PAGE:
Spring 2018

Recognition, Antiracism & Indigenous Futures: A View from Connecticut

Amy E. Den Ouden
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This essay is offered as a tribute to Golden Hill Paugussett Chief Big Eagle and his defiance of the entrenched racism to which his tribal community has been subjected. I situate this analysis in Connecticut in the early 1970s at a moment of particular historical significance in tribal nations' centuries-long struggles to assert their sovereignty, defend reservation lands, and ensure their futures. I analyze how the racialization of Native peoples in Connecticut informed the state's management of “Indian affairs” in this period and argue that the virulent racism of the state's antirecognition policy in the late twentieth century reflects a long history of institutionally embedded racist policies and practices. In this essay, I call for politically engaged, antiracist research that is concerned with understanding the complexities of tribal sovereignty asserted in local contexts in which governmental control of Indian affairs reproduces and validates White-supremacist ideology.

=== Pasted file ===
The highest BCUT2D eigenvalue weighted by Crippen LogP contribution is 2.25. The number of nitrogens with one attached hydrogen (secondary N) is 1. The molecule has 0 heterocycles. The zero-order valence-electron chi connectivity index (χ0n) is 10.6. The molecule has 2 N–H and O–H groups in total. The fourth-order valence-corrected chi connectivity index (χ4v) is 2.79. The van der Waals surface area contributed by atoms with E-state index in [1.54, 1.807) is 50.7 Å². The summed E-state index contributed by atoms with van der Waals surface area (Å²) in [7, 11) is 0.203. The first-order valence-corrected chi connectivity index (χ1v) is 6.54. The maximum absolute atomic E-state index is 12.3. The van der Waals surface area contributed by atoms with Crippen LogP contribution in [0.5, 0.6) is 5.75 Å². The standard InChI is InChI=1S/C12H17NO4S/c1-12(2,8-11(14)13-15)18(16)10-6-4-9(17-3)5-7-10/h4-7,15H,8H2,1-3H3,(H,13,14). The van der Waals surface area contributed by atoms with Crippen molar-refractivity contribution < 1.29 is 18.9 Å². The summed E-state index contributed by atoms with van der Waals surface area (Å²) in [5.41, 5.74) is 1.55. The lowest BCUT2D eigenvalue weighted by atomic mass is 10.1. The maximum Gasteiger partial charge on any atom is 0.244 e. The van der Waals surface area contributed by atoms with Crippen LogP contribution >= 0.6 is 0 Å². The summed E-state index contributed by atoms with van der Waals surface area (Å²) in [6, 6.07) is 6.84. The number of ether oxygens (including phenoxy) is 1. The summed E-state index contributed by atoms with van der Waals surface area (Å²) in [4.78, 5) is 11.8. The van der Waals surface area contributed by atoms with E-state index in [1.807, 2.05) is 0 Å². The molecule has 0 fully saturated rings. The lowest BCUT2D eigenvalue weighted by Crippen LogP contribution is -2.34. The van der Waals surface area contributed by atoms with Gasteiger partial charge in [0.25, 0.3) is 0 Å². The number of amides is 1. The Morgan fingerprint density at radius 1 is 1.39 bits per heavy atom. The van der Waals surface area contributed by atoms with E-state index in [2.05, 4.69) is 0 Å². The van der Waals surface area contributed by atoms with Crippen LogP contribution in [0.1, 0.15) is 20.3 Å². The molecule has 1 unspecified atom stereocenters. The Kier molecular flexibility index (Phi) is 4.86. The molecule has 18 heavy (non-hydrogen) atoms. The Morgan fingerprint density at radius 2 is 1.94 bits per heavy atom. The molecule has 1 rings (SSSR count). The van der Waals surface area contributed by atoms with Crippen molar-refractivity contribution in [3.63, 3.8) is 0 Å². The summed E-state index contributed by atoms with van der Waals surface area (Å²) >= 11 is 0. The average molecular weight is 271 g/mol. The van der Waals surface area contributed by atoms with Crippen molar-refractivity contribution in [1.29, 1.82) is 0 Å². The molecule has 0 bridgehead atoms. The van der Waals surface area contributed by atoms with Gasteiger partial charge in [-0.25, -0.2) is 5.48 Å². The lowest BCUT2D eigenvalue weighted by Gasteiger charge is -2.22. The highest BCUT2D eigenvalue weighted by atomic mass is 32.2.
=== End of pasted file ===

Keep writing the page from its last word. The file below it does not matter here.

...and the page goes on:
AMY E. DEN OUDEN is Associate Professor of Women's, Gender, and Sexuality Studies at the University of Massachusetts Boston. She is the author of Beyond Conquest: Native Peoples and the Struggle for History in New England (2005) and editor of Recognition, Sovereignty Struggles, and Indigenous Rights in the United States (with Jean M. O'Brien, 2013). Her essays on Indigenous land rights, Native New England, and tribal sovereignty have appeared in such journals as History and Anthropology and American Anthropologist and the recent volumes Sources and Methods in Indigenous Studies and The World of Indigenous North America.